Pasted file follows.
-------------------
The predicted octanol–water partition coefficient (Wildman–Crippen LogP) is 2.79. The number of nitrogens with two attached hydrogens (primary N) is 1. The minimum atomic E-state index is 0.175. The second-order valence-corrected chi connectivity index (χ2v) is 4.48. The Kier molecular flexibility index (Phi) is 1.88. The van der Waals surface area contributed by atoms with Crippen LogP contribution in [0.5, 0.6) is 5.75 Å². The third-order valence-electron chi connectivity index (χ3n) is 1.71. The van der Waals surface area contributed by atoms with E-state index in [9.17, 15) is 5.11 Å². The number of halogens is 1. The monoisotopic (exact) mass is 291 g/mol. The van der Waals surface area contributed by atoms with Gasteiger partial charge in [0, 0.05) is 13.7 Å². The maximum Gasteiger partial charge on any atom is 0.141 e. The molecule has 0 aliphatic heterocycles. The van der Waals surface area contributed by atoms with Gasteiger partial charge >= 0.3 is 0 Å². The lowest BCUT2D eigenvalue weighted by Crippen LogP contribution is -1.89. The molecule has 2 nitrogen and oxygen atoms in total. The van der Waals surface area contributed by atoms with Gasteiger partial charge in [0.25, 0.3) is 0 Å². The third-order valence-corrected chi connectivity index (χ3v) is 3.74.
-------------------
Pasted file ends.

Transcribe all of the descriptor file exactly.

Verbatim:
The predicted octanol–water partition coefficient (Wildman–Crippen LogP) is 2.79. The number of nitrogens with two attached hydrogens (primary N) is 1. The minimum atomic E-state index is 0.175. The second-order valence-corrected chi connectivity index (χ2v) is 4.48. The Kier molecular flexibility index (Phi) is 1.88. The van der Waals surface area contributed by atoms with Crippen LogP contribution in [0.5, 0.6) is 5.75 Å². The third-order valence-electron chi connectivity index (χ3n) is 1.71. The van der Waals surface area contributed by atoms with E-state index in [9.17, 15) is 5.11 Å². The number of halogens is 1. The monoisotopic (exact) mass is 291 g/mol. The van der Waals surface area contributed by atoms with Gasteiger partial charge in [0, 0.05) is 13.7 Å². The maximum Gasteiger partial charge on any atom is 0.141 e. The molecule has 0 aliphatic heterocycles. The van der Waals surface area contributed by atoms with Gasteiger partial charge >= 0.3 is 0 Å². The lowest BCUT2D eigenvalue weighted by Crippen LogP contribution is -1.89. The molecule has 2 nitrogen and oxygen atoms in total. The van der Waals surface area contributed by atoms with Gasteiger partial charge in [0.25, 0.3) is 0 Å². The third-order valence-corrected chi connectivity index (χ3v) is 3.74.